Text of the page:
Just as Rihanna’s eponymous girlness-as-image brushes against but never touches affective white girlishness, she functions just outside of the womanish labor so often determining blackness. Her girlness shapes her relationship to cash. Black girls, we get that the necessity of survival casts a pallor on #BBHMM’s gruff staccato delivery, but we are relieved that she never rightly mentions the labor. This is our treasured kind of liberation, concurrent with the struggle critics and listeners alike have strangely wholly ascribed to Kendrick’s mode of self-reflexivity.

There is an anxiety for the image of propertied black women in general, of black women recouping historical debts. The interlocking machines of mainstream pop, rap music, and America are very much contingent on their devaluation. Anxiety mounts when the kind of property is pure cash money. Black girls with money are financially independent and visually, confrontationally untethered to men or to goods. It’s filtered through varying inflections of allegedly bygone puritanism: The black girl flaunting money is ratchet, the black girl with money bankrolled her way there through sex, therefore the black girl with money does not properly own it. Since the racist and the sexist are also by definition prudes, this black girl of their fantasy, no matter how tall her money, can never signify wealth, a sort of class ascendance that has as much to do with politesse in gender roles as it does one’s stock profile.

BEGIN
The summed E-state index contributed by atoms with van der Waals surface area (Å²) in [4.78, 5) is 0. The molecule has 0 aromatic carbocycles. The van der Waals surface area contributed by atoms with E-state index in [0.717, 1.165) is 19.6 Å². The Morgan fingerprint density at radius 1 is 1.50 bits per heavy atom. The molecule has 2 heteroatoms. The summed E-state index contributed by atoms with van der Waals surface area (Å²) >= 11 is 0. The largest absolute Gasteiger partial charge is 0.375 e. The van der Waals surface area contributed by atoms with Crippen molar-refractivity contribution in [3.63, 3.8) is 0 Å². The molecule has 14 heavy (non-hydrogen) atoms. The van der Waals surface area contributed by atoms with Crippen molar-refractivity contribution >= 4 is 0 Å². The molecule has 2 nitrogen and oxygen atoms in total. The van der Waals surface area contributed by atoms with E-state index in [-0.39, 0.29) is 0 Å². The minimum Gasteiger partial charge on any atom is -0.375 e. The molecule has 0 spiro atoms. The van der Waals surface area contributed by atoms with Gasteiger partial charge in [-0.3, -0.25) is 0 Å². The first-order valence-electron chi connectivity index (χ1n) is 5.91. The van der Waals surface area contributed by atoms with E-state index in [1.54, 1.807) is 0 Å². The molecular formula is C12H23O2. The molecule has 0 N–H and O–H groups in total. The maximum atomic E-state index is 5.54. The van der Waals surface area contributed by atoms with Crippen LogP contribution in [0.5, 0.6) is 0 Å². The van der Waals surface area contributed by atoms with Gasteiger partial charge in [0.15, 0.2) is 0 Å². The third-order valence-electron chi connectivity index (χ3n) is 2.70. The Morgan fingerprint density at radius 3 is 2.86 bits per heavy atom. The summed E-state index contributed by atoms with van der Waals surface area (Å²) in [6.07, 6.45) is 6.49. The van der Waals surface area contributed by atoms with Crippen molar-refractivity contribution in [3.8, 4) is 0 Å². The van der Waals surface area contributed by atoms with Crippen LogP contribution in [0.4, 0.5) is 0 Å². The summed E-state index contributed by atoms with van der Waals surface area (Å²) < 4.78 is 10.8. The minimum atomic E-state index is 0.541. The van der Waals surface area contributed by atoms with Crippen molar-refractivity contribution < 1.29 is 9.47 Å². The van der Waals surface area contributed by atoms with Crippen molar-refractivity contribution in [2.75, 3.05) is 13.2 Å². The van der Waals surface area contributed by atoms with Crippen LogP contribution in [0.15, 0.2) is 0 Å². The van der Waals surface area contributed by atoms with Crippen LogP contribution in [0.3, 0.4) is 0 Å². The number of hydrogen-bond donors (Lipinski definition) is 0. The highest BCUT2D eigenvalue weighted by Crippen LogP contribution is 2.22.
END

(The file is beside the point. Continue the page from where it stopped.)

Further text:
I have nothing against Kanye West. Help me with this—I’m not dissing him—this is about how people talk about him. With the last album he did, he got all the best beatmakers on the planet at the time to make beats for him. A lot of the time, he wasn’t even there. Yet no one would question his authorship for a second. If whatever I’m saying to you now helps women, I’m up for saying it. For example, I did 80% of the beats on Vespertine and it took me three years to work on that album, because it was all microbeats—it was like doing a huge embroidery piece. Matmos came in the last two weeks and added percussion on top of the songs, but they didn’t do any of the main parts, and they are credited everywhere as having done the whole album. [Matmos’] Drew [Daniel] is a close friend of mine, and in every single interview he did, he corrected it. And they don’t even listen to him. It really is strange.
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Chvrches Full Set - Pitchfork Music Festival Paris

dailymotion

Full HD set of the St Vincent show from Pitchfork Paris.

Update:

Now with a download link.

  • Pitchfork:When it was originally misreported that Vulnicura was produced by Arca, instead of co-produced by you and Arca, it reminded me of the Joni Mitchell quote from the height of her fame about how whichever man was in the room with her got credit for her genius.